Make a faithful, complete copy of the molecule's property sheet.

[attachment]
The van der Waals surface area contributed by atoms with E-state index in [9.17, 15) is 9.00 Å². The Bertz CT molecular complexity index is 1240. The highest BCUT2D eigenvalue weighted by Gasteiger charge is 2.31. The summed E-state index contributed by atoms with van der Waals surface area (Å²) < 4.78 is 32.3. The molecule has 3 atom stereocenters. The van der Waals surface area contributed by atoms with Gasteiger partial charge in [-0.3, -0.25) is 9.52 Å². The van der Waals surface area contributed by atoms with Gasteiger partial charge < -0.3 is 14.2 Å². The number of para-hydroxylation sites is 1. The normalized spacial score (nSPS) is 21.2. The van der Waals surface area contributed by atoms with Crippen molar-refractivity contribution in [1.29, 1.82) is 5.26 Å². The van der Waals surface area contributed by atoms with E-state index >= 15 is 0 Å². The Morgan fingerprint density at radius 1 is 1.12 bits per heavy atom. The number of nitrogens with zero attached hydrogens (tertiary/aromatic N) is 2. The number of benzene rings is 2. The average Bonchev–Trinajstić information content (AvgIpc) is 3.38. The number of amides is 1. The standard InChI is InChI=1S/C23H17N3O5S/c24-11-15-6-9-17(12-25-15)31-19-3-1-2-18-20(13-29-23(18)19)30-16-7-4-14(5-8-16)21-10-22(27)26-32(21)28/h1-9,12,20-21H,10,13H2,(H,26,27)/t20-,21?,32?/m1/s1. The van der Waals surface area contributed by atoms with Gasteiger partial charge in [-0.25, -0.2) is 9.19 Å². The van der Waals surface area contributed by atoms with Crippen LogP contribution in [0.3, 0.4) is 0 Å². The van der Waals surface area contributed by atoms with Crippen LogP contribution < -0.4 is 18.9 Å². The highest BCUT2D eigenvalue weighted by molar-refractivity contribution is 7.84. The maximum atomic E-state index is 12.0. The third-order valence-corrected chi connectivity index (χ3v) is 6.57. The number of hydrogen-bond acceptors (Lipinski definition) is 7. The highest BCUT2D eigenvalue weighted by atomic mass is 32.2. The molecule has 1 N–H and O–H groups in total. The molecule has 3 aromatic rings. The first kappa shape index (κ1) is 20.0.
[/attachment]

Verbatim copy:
The van der Waals surface area contributed by atoms with E-state index in [9.17, 15) is 9.00 Å². The Bertz CT molecular complexity index is 1240. The highest BCUT2D eigenvalue weighted by Gasteiger charge is 2.31. The summed E-state index contributed by atoms with van der Waals surface area (Å²) < 4.78 is 32.3. The molecule has 3 atom stereocenters. The van der Waals surface area contributed by atoms with Gasteiger partial charge in [-0.3, -0.25) is 9.52 Å². The van der Waals surface area contributed by atoms with Gasteiger partial charge < -0.3 is 14.2 Å². The number of para-hydroxylation sites is 1. The normalized spacial score (nSPS) is 21.2. The van der Waals surface area contributed by atoms with Crippen molar-refractivity contribution in [1.29, 1.82) is 5.26 Å². The van der Waals surface area contributed by atoms with E-state index >= 15 is 0 Å². The Morgan fingerprint density at radius 1 is 1.12 bits per heavy atom. The number of nitrogens with zero attached hydrogens (tertiary/aromatic N) is 2. The number of benzene rings is 2. The average Bonchev–Trinajstić information content (AvgIpc) is 3.38. The number of amides is 1. The standard InChI is InChI=1S/C23H17N3O5S/c24-11-15-6-9-17(12-25-15)31-19-3-1-2-18-20(13-29-23(18)19)30-16-7-4-14(5-8-16)21-10-22(27)26-32(21)28/h1-9,12,20-21H,10,13H2,(H,26,27)/t20-,21?,32?/m1/s1. The van der Waals surface area contributed by atoms with Gasteiger partial charge in [-0.25, -0.2) is 9.19 Å². The van der Waals surface area contributed by atoms with Crippen LogP contribution in [0.3, 0.4) is 0 Å². The van der Waals surface area contributed by atoms with Crippen LogP contribution < -0.4 is 18.9 Å². The highest BCUT2D eigenvalue weighted by molar-refractivity contribution is 7.84. The maximum atomic E-state index is 12.0. The third-order valence-corrected chi connectivity index (χ3v) is 6.57. The number of hydrogen-bond acceptors (Lipinski definition) is 7. The highest BCUT2D eigenvalue weighted by atomic mass is 32.2. The molecule has 1 N–H and O–H groups in total. The molecule has 3 aromatic rings. The first kappa shape index (κ1) is 20.0.